RMIT Dance announces annual ‘Bust A Groove’ dance competition
RMIT’s annual ‘Bust A Groove’ dance competition is back and in-person this year!
The free event will run on Wednesday, 25 May 2022 from 12pm -2pm.
The competition will have three categories; best solo, best duo and one-on-one battle divisions in varying styles. Anyone looking to compete is able to register here!
Before applying, have you considered attending free weekly RMIT Dance classes in preparation to be crowned RMIT’s number one dancer for 2022? Let’s have a look into what RMIT dance offers for students interested in dance!
12pm – 1pm
Salsa (with a touch of bachata and tango)
Kpop (real routines used by your favourite kpop idols)
1pm – 2pm
Latin and Ballroom (chacha, salsa and rumba)
Choreography (hip hop, street and club style influence)
As the Creative Program Producer for RMIT Student Life, Arna works under the activities branch as the heart of RMIT Dance. She has looked after RMIT Dance since its establishment in 2011, taking over after the founder, Kat, had to withdraw her commitments due to having a baby at the time.
Arna describes the first classes being held “down on Elizabeth street, at a hub on weekends”, implying its initial inaccessibility for students. Once she got involved, she made it her goal to “bring [dance classes] to when students are actually on campus”, hence why the classes are now run at lunchtime in RMIT’s Activity Space (Building 8, Level 3 of the city campus).
Arna Singleton, Creative Program producer for RMIT Student Life, manages RMIT Dance since establishment and Creative Director of The Legacy & Co dance company.
On top of running RMIT Dance, Arna leads her own professional dance company, “The Legacy & Co” as Creative Director, which is one of the reasons why she doesn’t teach open dance classes anymore. However, she says:
“That’s why we have Trevor Santos and Johnathon Liu in, because they are open class teachers and at the top of their game. Here we are bringing them to RMIT for students to experience on campus and not having to spend extra money”
She also takes time to express her gratitude for HD Entertainment, who run the Salsa and Latin Ballroom classes. She says, “HD Entertainment are the peak of what they do. They’re all really encouraging teachers too, it’s really exciting to bring what’s outside in the dance community to RMIT”.
When I asked Arna what she wanted students to take away from these classes, she replied, “I really want students to have this incredible memory of being on campus”. Expressing her wish for students to know that they “weren’t just studying but were involved in something that brought themselves joy…and that they allowed dance to be part of their lives”.
Beginner choreography instructor, Trevor, has been part of the Melbourne cast of Jagged Little Pill Australia, performed his original piece, ‘100 Haikus’, performed at the Australian Open, worked for artists such as Timomatic, and is an occasional instructor at Passion Studios, Ascendants Dance Company studios, O2 Studios and The Legacy & Co.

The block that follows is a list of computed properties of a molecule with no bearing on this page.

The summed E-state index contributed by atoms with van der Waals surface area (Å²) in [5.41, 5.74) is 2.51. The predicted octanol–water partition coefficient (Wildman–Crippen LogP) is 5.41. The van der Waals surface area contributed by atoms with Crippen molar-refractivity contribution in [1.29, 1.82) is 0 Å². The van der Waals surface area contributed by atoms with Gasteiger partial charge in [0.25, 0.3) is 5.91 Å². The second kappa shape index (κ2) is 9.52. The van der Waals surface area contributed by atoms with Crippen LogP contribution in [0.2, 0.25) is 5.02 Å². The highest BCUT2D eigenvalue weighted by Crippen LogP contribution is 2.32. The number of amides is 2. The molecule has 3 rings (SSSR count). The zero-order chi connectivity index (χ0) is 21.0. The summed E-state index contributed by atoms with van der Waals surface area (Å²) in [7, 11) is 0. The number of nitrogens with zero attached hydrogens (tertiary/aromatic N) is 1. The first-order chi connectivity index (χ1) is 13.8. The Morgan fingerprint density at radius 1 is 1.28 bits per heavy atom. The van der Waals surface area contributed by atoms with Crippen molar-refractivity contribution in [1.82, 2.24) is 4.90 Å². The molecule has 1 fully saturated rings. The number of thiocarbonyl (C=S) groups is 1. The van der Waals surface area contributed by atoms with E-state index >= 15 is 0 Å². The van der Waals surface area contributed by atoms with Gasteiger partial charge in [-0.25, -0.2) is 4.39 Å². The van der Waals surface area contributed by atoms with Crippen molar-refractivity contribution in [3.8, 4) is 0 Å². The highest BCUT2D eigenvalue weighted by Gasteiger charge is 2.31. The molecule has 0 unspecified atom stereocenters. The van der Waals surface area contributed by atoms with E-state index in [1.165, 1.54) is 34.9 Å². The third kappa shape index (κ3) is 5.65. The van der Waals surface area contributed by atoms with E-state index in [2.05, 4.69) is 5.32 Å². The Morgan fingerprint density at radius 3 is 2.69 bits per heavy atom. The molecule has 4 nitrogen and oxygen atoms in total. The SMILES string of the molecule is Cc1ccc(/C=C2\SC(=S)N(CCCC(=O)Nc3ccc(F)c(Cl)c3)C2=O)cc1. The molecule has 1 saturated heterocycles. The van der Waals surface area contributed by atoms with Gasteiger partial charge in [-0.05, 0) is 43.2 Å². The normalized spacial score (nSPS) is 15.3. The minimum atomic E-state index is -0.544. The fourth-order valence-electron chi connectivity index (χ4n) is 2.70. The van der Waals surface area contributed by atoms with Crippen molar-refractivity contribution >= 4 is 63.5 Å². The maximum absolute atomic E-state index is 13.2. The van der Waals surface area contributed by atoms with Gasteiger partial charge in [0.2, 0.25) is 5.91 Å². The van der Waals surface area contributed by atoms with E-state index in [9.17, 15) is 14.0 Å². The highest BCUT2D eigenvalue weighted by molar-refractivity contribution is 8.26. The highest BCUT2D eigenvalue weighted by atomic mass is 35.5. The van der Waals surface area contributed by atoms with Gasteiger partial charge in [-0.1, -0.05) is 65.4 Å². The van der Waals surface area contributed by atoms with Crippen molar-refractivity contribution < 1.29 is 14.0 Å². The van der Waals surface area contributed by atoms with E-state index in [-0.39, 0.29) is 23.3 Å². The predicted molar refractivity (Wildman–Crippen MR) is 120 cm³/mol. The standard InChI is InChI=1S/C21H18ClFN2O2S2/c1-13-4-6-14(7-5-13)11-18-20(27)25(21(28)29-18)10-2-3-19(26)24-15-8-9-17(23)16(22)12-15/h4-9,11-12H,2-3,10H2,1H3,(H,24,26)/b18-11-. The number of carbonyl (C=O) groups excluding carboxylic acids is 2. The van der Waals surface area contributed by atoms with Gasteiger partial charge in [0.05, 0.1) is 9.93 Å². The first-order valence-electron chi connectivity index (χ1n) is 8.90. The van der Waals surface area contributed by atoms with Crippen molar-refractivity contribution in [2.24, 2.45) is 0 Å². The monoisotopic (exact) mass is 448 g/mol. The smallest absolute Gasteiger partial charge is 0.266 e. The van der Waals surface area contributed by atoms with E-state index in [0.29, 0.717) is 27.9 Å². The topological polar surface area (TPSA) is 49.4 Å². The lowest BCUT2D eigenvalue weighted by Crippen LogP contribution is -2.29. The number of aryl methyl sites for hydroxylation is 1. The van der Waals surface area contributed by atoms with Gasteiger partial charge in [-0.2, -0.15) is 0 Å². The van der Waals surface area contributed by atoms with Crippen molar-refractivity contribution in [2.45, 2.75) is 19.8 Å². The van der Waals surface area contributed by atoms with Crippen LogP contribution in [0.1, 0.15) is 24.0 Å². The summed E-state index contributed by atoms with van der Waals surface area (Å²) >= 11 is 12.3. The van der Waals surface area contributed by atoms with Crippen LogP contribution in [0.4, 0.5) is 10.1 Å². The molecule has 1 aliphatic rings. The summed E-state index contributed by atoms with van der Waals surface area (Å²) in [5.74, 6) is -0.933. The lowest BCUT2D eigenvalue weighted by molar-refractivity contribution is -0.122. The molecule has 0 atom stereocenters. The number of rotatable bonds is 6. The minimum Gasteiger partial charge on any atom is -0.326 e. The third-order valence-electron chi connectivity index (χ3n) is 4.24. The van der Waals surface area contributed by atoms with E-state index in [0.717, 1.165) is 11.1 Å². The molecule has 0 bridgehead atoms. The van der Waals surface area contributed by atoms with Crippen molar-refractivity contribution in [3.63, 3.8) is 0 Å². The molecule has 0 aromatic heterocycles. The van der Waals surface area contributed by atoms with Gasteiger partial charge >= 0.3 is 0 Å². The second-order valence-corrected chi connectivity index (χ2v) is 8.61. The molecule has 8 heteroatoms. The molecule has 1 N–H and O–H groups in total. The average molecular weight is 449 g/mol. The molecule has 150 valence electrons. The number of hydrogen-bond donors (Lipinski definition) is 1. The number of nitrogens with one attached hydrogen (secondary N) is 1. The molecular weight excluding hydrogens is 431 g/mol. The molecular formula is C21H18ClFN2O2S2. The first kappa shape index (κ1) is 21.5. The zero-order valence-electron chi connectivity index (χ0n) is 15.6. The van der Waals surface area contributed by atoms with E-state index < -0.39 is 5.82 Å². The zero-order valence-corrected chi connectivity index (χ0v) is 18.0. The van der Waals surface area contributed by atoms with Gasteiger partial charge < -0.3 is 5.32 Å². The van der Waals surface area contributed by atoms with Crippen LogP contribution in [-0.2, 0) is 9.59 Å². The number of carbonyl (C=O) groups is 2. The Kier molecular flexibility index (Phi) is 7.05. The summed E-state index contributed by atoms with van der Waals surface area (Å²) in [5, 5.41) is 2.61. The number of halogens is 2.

Trevor Santos shown above, during his performance of his original contemporary piece, “100 Haikus” at Dancehouse in 2021.
RMIT Dance was not established during Trevor’s time in university, however he was personally scouted by Arna, who he grew up watching at dance competitions. He has been teaching beginner choreography classes for the program since it launched in 2011. Trevor says, “teaching is mainly my love for dance because I feel like I can connect with people better”. Expressing how fulfiling it is to see students “progress in a class and see how much they sit in their bodies more, how much they feel like they know themselves a little more everytime”.
RMIT Dance bridges the financial gap between those interested in dance and access to professional dance classes, with Trevor saying, “class prices have jumped like crazy, it’s $22 now for an hour class”. He does encourage aspiring dancers and those interested in dance to join an open class, but advises students to absorb as much as they can to get their money’s worth.
Trevor explains that in the arts, creatives train so hard to prepare for a job, but once hired, they forget to continue educating themselves.
“I’m here to educate. RMIT Dance is a good reminder that I’m teaching a class to educate kids that don’t know how to dance or have an interest in dance and want to learn about their bodies..within their time at Uni” – Trevor Santos
He closes by explaining that RMIT Dance is a “gateway” into the dance world but “constant training, continual maintenance” is key!
Pauline, a first year Bachelor of Business Marketing student, explained her exposure to dance has been through playing Zumba, learning YouTube dance routines and from growing up watching movies like “Step Up”. Prior to RMIT Dance, she had never been in an in-person dance class. She says, “I always thought it was really cool how people could move and express their emotions”, she knew that dancing was something she wanted to do.
“One of the reasons I chose RMIT is because I knew they had free dance classes” – Pauline Papa
At first she was prepared for a dance class with an awkward or serious atmosphere, to her surprise, her first beginner choreography dance class was the complete opposite. She felt comfortable and uplifted by her peers, it became something she looked forward to in the week, so much so that it “felt weird” not attending classes during mid-semester break.
She continues by saying, “I love Trevor’s teaching style, he makes it comfortable for newer people because the choreography is challenging and not too hard”. Pauline encourages anyone interested in joining RMIT Dance weekly classes to just join because it’s free, and that if you show up once and never again it’s completely fine, “at least you won’t have any regrets”.